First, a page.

“If you look at the share price performance of companies that have been involved in the Dominican Republic over the last year — GoldQuest, ourselves — we’ve performed relatively well. And that is on the back of some very, very good results that have been released over the last 15 months.”
The government is also supportive of the overall development of the sector, he said. That is an assessment that tends to be echoed throughout the industry.
Infrastructure is considered good, with adequate paved roads, water and electricity. Additionally, the Dominican Republic is easily accessible, only about a four-hour flight from Toronto or a two-hour flight from Miami, Cheatle said.
However, one of the downsides of working in the Dominican is bureaucracy and long processing times. The central part of the country is heavily staked, but many claim holders are frustrated about a bottleneck that has some projects stalled. Added to that is a mining industry that is evolving under new leadership.
Santo Mining, for example, has seven claims, but the company has not received exploration permits for any of them. The company has been awaiting approval for its application for one of those claims since the summer of 2010.
CEO Alan French said that for one concession application the company has received multiple correction letters. “Instead of it taking a few weeks, it takes four, five or six months to review each one of these corrections,” he explained to GIN.
In addition to being an attorney, Ripoll, of the mining services firm, is also one of the DR’s concessionaires. He has four properties that he is aiming to sell and has already received the permits that he needs for two.
Ripoll said he has been in the process of getting permits for the latter two for about a year. However, that whole year has not been spent waiting; part of the time was consumed with “getting the paperwork, hiring a geologist, doing the planning and the exploration work,” he explained.
Since fulfilling all the requirements, he has been waiting three months and he expects the wait to span another three months. That, he said, is a normal processing period.
“I know people and companies that have been waiting for two or three years. But it’s not the mining office’s fault. Many, many people I know are intending to do things by themselves and that is why it is taking so long. When you don’t know about something you have to hire people with skills and capacities to help you,” he said.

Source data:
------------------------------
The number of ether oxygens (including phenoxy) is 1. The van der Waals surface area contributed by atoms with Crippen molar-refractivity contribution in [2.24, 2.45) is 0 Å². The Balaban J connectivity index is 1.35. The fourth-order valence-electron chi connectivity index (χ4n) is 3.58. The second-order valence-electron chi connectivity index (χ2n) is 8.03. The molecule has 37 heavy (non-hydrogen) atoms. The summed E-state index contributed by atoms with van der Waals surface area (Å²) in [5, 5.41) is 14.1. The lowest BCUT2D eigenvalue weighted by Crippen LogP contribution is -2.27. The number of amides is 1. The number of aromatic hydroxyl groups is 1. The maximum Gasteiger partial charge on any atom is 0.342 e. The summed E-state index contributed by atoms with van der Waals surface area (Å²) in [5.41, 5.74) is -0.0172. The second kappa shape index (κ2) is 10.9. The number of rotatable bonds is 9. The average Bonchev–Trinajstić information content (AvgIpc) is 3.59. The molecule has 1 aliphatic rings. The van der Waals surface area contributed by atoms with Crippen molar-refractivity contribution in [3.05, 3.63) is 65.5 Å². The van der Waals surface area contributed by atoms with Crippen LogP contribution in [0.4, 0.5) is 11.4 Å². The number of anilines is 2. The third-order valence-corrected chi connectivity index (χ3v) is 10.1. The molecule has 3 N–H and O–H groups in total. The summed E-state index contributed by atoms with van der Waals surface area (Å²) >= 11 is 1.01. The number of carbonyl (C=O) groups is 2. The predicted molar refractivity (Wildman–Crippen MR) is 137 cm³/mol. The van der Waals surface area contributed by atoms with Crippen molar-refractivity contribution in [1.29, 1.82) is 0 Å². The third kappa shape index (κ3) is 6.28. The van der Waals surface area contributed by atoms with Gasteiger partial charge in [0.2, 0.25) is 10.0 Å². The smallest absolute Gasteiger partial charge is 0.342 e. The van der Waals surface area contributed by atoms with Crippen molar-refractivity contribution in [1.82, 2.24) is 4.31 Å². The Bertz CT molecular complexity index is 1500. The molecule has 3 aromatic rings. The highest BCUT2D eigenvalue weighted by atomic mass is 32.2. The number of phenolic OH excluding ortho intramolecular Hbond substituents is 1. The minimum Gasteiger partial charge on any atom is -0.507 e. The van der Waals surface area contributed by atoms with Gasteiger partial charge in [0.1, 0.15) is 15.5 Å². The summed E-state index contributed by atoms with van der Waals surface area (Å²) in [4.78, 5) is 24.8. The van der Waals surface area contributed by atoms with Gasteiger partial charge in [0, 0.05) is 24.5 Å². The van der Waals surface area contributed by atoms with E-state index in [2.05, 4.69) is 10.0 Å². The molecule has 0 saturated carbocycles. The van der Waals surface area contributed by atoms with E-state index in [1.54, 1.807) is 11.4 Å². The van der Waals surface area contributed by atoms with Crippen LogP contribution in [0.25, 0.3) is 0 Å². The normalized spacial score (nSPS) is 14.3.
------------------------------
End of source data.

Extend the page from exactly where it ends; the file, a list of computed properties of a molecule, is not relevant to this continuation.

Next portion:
“But most of the people, what they do is send information [that is] incomplete. That is why it takes many of the concessionaires so long to get their permission. But if you hire a lawyer and you hire a geologist, you should not have any problems.”
Ripoll said things are moving faster with the new mining director, Alexander Medina, in office. Cheatle also noted improvements and exuded a sense of optimism.
“The government recognizes that it needs to streamline and expedite the application processes in a fair way. So as we look forward what we will do is see. We see the government requesting that people provide very clear documentation, work plans and the ability to do work,” Cheatle said.
Concerns over bureaucracy and delays have been coupled with negative headlines about the government’s desire to revise its contract with Barrick regarding Pueblo Viejo. The president has said that under the existing contract, the government does not receive enough benefits. The government recently detained a gold shipment that has now been released.
Still, most investors in the Dominican Republic are looking on the bright side. “This country has tremendous opportunity and promise in mining,” said Santo Mining’s French.
Securities Disclosure: I, Michelle Smith, do not hold equity interests in any of the companies mentioned in this article.